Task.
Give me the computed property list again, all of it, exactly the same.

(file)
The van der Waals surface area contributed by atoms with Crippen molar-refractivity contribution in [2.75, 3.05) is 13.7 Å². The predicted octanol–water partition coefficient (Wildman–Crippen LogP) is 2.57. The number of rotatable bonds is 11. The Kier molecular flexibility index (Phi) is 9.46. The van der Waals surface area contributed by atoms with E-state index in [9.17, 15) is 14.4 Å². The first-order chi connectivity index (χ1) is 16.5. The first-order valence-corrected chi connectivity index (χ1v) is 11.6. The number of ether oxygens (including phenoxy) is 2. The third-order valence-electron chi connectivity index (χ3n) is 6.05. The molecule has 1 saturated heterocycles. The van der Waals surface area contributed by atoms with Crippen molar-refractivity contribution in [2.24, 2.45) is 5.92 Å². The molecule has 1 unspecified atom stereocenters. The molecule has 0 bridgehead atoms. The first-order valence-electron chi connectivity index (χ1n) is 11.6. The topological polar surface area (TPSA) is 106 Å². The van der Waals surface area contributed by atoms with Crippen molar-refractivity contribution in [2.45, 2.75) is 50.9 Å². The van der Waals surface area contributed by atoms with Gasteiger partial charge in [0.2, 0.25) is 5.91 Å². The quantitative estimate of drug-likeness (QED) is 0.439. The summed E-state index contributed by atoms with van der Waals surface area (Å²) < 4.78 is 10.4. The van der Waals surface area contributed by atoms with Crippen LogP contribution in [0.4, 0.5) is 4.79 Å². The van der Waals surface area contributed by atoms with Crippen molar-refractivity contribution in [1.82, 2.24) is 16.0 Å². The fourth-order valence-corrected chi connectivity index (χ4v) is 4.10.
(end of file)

The van der Waals surface area contributed by atoms with Crippen molar-refractivity contribution in [2.75, 3.05) is 13.7 Å². The predicted octanol–water partition coefficient (Wildman–Crippen LogP) is 2.57. The number of rotatable bonds is 11. The Kier molecular flexibility index (Phi) is 9.46. The van der Waals surface area contributed by atoms with E-state index in [9.17, 15) is 14.4 Å². The first-order chi connectivity index (χ1) is 16.5. The first-order valence-corrected chi connectivity index (χ1v) is 11.6. The number of ether oxygens (including phenoxy) is 2. The third-order valence-electron chi connectivity index (χ3n) is 6.05. The molecule has 1 saturated heterocycles. The van der Waals surface area contributed by atoms with Crippen molar-refractivity contribution in [2.24, 2.45) is 5.92 Å². The molecule has 1 unspecified atom stereocenters. The molecule has 0 bridgehead atoms. The first-order valence-electron chi connectivity index (χ1n) is 11.6. The topological polar surface area (TPSA) is 106 Å². The van der Waals surface area contributed by atoms with Crippen molar-refractivity contribution in [2.45, 2.75) is 50.9 Å². The van der Waals surface area contributed by atoms with Gasteiger partial charge in [0.2, 0.25) is 5.91 Å². The quantitative estimate of drug-likeness (QED) is 0.439. The summed E-state index contributed by atoms with van der Waals surface area (Å²) < 4.78 is 10.4. The van der Waals surface area contributed by atoms with Crippen LogP contribution in [0.4, 0.5) is 4.79 Å². The van der Waals surface area contributed by atoms with Crippen molar-refractivity contribution in [1.82, 2.24) is 16.0 Å². The fourth-order valence-corrected chi connectivity index (χ4v) is 4.10.